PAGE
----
Myth Debunked: Uncooked Rice Isn't the Best Way to Save Your Water-Damaged Phone
If you drop your smartphone in water, take it apart as much as you can and place it in rice. It's been the most recommended method of cell phone rescue since the days of clamshells. In fact, it's usually the only thing recommended when searching for "how to save your wet phone." Turns out, we've been wrong all along.
Pre-weighed sponges soaked with water (and then weighed again) were used in this experiment. Gazelle placed them into sealed plastic containers with 100 grams each of six different drying agents. There was also a wet sponge left out in open air, and one sealed in a container by itself.
Each sponge was placed on top of wax paper, to prevent direct contact with the drying agents, since in a smartphone, there is normally no direct contact with the drying agent.
After 24 hours, the sponges were weighed again to see how much weight had been lost. And would you believe it—according to the results, uncooked white rice placed dead last in effectiveness as a drying agent. Here's the list, from best to worst.
- Open-air sponge - 7.6 mL lost
- Silica gel - 6.1 mL lost
- Cat litter - 5.5 mL lost
- Instant couscous - 5.0 mL lost
- Instant rice - 5.0 mL lost
- Instant oatmeal - 5.0 mL lost
- Uncooked white rice - 4.0 mL lost
- Sealed-container sponge - 0.7 mL lost
Cat litter, instant couscous, instant rice, and instant oatmeal all performed better than uncooked white rice—everyone's favorite damn drying agent.
The second experiment they performed was similar, using a few iPhones and Samsung Galaxy S3 devices. Using the same drying agents as above, it was also shown that uncooked white rice was the biggest loser.
So why did drying agents such as instant couscous and instant rice perform better than uncooked white rice?
On Twitter, Gazelle explained that both of these instant products are steamed, which cracked starch. Starch, already known for its absorbent nature, becomes more porous thus taking in more water than usual.
Rice on the other hand is a grain, which has not been ground up, so it still has its layers from being a seed. As a seed, it can only absorb a limited amount of water for it to grow into a plant. If it absorbed as much as something like pasta (which contains lots of starch), it would dissolve and become useless as a seed.
While instant couscous and instant rice work better than uncooked white rice, silica gel works the best out of all drying agents that Gazelle tested.
But while silica gel performed well, the sponge left out in the open (71°F; relative humidity of 40%) lost the most amount of water in the tests. With this information, should you leave your phone out in the open or place it in silica gel?
Since there is a wide range in performance for each drying agent, choosing one or the other could have a direct impact on the recovery of your smartphone, whether it be positive or negative. If a drying agent cannot absorb moisture quickly enough, the air that's trapped in the container or ziplock bag will become humid and slow down evaporation.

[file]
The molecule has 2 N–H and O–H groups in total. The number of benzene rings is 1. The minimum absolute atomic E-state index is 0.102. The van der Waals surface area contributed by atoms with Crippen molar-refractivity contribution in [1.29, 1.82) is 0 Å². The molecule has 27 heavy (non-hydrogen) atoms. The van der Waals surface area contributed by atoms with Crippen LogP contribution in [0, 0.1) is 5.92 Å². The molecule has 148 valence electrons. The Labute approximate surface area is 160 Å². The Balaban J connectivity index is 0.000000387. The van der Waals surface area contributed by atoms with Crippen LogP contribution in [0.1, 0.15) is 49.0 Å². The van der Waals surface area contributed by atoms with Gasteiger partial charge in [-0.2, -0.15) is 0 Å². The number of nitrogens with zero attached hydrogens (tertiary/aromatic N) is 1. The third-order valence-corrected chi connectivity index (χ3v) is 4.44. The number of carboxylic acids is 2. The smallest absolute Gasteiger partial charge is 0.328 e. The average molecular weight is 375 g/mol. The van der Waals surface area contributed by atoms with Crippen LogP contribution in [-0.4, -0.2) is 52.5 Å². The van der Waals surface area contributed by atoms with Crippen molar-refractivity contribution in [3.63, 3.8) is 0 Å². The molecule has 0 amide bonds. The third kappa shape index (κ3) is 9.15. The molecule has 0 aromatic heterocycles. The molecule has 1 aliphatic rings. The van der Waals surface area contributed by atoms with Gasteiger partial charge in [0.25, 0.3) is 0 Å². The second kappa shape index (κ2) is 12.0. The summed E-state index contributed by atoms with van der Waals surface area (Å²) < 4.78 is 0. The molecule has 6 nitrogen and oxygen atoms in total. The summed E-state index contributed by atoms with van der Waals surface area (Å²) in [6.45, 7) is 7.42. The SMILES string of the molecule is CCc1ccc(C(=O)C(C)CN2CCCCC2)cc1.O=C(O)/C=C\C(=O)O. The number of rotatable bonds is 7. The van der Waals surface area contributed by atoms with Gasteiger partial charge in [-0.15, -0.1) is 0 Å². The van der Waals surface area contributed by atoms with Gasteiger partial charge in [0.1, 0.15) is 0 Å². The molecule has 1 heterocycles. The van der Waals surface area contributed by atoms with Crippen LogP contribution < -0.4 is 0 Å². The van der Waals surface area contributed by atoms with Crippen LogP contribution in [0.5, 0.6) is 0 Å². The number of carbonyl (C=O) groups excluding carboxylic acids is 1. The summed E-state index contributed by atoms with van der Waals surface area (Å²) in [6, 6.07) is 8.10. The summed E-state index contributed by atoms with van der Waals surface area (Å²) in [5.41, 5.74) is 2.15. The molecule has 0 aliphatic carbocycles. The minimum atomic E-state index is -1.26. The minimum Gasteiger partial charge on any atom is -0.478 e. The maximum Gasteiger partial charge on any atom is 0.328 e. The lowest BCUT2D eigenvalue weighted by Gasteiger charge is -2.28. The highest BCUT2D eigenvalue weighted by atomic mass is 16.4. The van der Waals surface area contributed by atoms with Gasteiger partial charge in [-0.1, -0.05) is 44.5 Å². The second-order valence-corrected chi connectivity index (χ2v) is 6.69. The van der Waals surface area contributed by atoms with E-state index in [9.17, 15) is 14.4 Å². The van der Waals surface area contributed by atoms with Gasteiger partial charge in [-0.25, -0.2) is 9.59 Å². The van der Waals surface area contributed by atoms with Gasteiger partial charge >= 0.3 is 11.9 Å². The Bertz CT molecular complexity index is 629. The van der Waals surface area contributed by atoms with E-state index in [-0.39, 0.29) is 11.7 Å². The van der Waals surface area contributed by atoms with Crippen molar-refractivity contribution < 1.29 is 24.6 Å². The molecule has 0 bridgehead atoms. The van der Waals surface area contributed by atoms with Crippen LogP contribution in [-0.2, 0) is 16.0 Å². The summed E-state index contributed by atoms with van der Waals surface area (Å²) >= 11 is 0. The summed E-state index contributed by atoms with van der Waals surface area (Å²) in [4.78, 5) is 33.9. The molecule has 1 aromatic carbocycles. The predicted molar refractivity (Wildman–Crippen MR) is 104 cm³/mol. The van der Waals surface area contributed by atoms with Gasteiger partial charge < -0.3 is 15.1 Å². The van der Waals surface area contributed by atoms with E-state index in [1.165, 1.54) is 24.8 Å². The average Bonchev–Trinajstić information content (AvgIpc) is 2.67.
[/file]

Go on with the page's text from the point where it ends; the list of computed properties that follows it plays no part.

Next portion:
Since there is not enough information (as of yet), a fortified statement of whether or not air or silica gel works better cannot be made. Factors such as amount of drying agent, brand of drying agent, type of smartphone, time of day, and more all play a role in how each performs.
Although the open-air method lost the most water, according to Gazelle, this does not mean that a drying agent cannot outperform open air under certain circumstances. Increasing the amount of drying agent could help dry out the smartphone better.
Well, let's take it step by step for you.
Before even trying to dump your phone into a drying agent, the first step you should perform is to turn off your smartphone or take out the battery. Dry the outside and use something like a vacuum (waterproof) in order to extract any water stuck on the inside. You might not get all of it, but you should try and get the most you can out of there.
In order for air circulation to do its job, take off the back cover and battery out of your smartphone. Furthermore, you can use a Phillips screwdriver in order to take apart most Android smartphones. If you have an iPhone, you can purchase a pentalobe screwdriver for under $5 online. Once it's open, leave it out for a bit and let it dry in the open air.
Note: Taking apart your phones may void your warranty, but then again, so will dropping it in water.
Finally, after getting rid of as much water possible from the inside of your device, using a drying agent may help. If you decide to use a drying agent, don't use uncooked white rice. Instead, go with silica gel—the best performing agent of the ones used in the Gazelle experiment.
If you don't have any silica gel laying around, use instant couscous or instant rice as an alternative. While cat litter works better than the two previous mentioned drying agents, some of the particles from the litter could possibly enter your device, so use it carefully.